Monday, March 03, 2008

Strategic Planning - Why Your Balanced Scorecard Program Isn't Getting the Results You Expected

Last week I had an interesting conversation about the Balanced Scorecard with a friend who works in a large organization. His comments reminded me of so many comments I've heard about balanced scorecard and strategic planning that I went back through my notes to see what common threads underlie the biggest issues companies have with balanced scorecard initiatives.

To begin with, balanced scorecard projects are no more strategic planning than budgeting is. Sure, you can use a scorecard to drive certain fragments of the strategic planning process, but it is still a fragment of what is needed to create the right strategic change for your organization. To make matters worse, it's often a complicated and expensive process.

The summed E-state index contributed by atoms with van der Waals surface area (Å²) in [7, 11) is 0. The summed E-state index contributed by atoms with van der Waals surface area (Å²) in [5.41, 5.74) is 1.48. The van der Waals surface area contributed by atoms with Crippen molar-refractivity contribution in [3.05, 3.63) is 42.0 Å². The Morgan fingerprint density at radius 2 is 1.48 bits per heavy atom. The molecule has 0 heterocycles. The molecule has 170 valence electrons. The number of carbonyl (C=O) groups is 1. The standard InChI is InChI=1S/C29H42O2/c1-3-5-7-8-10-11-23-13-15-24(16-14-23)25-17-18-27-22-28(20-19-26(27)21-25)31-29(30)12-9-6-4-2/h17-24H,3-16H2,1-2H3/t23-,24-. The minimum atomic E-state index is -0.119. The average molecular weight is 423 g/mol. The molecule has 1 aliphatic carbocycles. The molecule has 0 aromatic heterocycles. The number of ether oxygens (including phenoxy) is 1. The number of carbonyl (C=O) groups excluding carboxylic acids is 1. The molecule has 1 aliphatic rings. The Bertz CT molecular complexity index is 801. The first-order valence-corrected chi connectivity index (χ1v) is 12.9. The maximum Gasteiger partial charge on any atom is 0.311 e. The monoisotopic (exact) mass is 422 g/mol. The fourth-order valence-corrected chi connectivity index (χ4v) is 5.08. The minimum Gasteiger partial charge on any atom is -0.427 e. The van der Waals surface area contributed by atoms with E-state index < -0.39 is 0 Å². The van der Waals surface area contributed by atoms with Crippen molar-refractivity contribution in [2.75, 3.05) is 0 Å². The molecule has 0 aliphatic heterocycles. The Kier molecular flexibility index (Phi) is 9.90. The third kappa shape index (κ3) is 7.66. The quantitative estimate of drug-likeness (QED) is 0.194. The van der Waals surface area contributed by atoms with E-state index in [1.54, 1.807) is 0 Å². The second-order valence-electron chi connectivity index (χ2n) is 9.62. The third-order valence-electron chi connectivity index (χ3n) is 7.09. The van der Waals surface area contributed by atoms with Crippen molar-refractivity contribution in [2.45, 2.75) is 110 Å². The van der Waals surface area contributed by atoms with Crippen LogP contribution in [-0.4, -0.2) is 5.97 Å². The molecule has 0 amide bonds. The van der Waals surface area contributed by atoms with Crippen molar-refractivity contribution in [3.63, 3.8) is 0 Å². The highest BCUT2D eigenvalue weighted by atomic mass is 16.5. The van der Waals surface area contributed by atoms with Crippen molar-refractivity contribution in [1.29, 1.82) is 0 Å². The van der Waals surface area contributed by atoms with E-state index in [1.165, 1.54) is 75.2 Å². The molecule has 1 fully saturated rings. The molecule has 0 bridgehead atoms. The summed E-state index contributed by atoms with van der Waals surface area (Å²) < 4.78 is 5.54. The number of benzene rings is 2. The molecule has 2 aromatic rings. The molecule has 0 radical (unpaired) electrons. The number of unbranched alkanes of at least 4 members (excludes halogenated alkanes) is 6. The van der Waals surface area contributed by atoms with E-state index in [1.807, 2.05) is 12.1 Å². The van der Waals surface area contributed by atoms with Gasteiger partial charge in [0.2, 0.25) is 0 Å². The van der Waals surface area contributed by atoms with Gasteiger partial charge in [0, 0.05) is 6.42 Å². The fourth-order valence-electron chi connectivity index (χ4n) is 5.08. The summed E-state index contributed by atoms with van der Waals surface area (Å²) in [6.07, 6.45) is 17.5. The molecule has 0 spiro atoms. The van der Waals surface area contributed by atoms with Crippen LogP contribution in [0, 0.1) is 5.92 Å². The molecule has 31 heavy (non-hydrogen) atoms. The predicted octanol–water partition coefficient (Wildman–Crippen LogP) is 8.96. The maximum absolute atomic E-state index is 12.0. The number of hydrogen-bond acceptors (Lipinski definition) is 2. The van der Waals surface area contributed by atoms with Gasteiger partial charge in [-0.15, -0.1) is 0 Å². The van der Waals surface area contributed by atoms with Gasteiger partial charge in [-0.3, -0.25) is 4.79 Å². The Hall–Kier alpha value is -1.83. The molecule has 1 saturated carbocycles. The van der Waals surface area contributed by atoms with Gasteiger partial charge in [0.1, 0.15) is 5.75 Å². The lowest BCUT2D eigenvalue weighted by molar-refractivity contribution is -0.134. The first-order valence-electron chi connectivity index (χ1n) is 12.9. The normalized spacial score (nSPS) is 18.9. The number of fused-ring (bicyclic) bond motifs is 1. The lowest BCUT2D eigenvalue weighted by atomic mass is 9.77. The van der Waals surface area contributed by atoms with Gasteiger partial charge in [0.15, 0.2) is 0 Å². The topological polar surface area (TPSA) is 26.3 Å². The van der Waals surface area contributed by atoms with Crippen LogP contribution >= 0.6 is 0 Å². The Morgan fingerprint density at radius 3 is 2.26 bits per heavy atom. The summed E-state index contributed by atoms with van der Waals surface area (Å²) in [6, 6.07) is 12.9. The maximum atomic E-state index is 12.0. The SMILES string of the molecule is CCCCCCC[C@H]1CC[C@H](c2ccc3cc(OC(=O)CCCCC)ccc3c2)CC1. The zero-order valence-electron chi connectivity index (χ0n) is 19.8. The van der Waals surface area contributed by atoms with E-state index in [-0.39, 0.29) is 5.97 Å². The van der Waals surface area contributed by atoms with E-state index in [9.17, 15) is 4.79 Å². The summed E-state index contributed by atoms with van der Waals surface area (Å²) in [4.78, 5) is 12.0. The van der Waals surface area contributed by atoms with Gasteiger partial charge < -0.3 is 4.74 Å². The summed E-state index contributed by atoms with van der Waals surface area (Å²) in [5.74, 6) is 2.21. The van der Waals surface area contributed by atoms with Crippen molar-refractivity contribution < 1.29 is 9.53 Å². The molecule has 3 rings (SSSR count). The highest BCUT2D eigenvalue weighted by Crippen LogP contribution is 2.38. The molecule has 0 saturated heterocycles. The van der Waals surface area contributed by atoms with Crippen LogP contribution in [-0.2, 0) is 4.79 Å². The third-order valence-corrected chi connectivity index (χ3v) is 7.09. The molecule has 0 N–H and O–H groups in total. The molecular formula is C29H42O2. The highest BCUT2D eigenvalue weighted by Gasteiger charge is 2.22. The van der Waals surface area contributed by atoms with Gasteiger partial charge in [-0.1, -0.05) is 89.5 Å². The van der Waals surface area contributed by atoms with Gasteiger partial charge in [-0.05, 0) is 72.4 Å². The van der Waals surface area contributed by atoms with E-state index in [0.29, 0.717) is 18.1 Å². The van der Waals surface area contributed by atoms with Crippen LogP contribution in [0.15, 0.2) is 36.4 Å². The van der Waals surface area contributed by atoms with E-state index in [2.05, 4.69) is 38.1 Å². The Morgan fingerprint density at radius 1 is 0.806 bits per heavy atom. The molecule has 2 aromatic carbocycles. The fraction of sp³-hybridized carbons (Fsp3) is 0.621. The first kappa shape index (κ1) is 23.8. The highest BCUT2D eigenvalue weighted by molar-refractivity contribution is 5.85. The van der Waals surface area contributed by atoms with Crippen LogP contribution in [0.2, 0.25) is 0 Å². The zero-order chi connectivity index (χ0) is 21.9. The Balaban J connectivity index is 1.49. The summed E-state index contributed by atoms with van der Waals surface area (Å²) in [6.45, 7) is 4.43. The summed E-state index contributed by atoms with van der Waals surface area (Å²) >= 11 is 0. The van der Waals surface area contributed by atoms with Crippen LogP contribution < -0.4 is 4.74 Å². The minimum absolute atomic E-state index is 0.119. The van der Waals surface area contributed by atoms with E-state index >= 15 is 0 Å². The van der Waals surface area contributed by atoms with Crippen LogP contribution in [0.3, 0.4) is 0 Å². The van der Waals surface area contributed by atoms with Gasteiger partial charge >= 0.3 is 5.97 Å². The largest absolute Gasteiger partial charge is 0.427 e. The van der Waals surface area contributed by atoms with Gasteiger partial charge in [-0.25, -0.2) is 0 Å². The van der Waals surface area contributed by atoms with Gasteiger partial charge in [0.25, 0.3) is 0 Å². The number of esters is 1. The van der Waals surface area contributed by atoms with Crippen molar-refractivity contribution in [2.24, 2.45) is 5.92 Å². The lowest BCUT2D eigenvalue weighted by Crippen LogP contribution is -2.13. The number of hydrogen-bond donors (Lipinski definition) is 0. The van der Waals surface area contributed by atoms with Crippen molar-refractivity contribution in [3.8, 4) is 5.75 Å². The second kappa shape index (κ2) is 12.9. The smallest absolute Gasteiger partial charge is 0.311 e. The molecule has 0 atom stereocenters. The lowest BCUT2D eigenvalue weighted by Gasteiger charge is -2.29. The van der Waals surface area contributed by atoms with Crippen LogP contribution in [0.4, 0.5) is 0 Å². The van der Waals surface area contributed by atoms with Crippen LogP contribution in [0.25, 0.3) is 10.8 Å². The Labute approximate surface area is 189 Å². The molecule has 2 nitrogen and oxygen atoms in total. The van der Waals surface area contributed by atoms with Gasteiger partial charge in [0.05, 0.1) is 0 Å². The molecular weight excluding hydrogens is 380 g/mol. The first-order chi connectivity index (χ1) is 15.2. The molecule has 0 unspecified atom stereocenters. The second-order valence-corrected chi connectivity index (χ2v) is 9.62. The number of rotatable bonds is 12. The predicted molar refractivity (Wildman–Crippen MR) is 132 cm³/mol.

Based on feedback from the companies I've met through my strategic planning seminars, speaking and client work, here are the main reasons why you might be dissatisfied with your balanced scorecard program:

1. You have too many measurements
2. You are measuring the wrong things
a. You are measuring things because they are easy to measure
b. You aren't measuring the things that really matter
3. Your scorecard isn't driving action
4. The change your business needs involves a more fundamental shift in strategy

I'll explore each of these in my next few blog posts, and discuss what you can do about each.

Of course, the best thing to do about getting the strategic change and the results you want is to do good strategic planning, and there is no better way to do this than Simplified Strategic Planning.

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